Located on the northeast of the Red Fort, Salimgarh was built by Islam Shah Suri (1545 – 1554 AD), also known as Salim Shah, son and successor of Sher Shah Suri (1540 – 1545 AD). It remained unfinished during Salim Shah's death in 1552. Roughly semi-circular in plan with a circuit of walls about a kilometer in diameter, it originally stood on an island close to the west bank of the Yamuna River.
A portion of Salimgarh fort, which the Archaeological Survey of India initially took over from the Indian Army, was developed in 1995 as a memorial to the Indian freedom fighters. The two barracks which were used to imprison Shah Nawaz Khan, Prem Kumar Sahgal, Gurbaksh Singh Dhillon, and hundreds of other soldiers of the Indian National Army and other barracks are being maintained as a memorial. This memorial was originally a guard room constructed by the British army in 1916 A.D. During the historical INA trial, many of the prisoners were detained here.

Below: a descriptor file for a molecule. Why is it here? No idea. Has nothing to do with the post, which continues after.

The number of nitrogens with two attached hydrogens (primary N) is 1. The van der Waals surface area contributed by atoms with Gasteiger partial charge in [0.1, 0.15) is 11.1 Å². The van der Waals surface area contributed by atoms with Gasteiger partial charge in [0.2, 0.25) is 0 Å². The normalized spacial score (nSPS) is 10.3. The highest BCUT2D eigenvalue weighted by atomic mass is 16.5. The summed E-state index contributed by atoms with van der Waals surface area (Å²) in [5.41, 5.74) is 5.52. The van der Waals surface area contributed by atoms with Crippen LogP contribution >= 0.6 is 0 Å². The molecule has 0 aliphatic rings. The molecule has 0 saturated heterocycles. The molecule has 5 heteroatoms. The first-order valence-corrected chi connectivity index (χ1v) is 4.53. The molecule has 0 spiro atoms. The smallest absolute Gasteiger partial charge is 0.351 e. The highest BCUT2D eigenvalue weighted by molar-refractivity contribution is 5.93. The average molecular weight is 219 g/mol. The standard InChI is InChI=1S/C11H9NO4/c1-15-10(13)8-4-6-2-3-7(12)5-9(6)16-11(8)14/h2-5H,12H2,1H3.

The Archaeological Survey of India took over these barracks from the Indian army in 1992 for conservation and preservation on the occasion of the 50th anniversary of Quit India Movement and dedicated it to the INA heroes. The INA uniform worn by Col. Prem Kumar, riding boots, coat buttons of Col. Gurbaksh Singh Dhillon, photographs of Netaji Subhash Chandra Bose and others are on display. In one of the galleries, excavated material and photographs of the excavation carried out by the Archaeological Survey of India inside the fort in 1995 are also on display.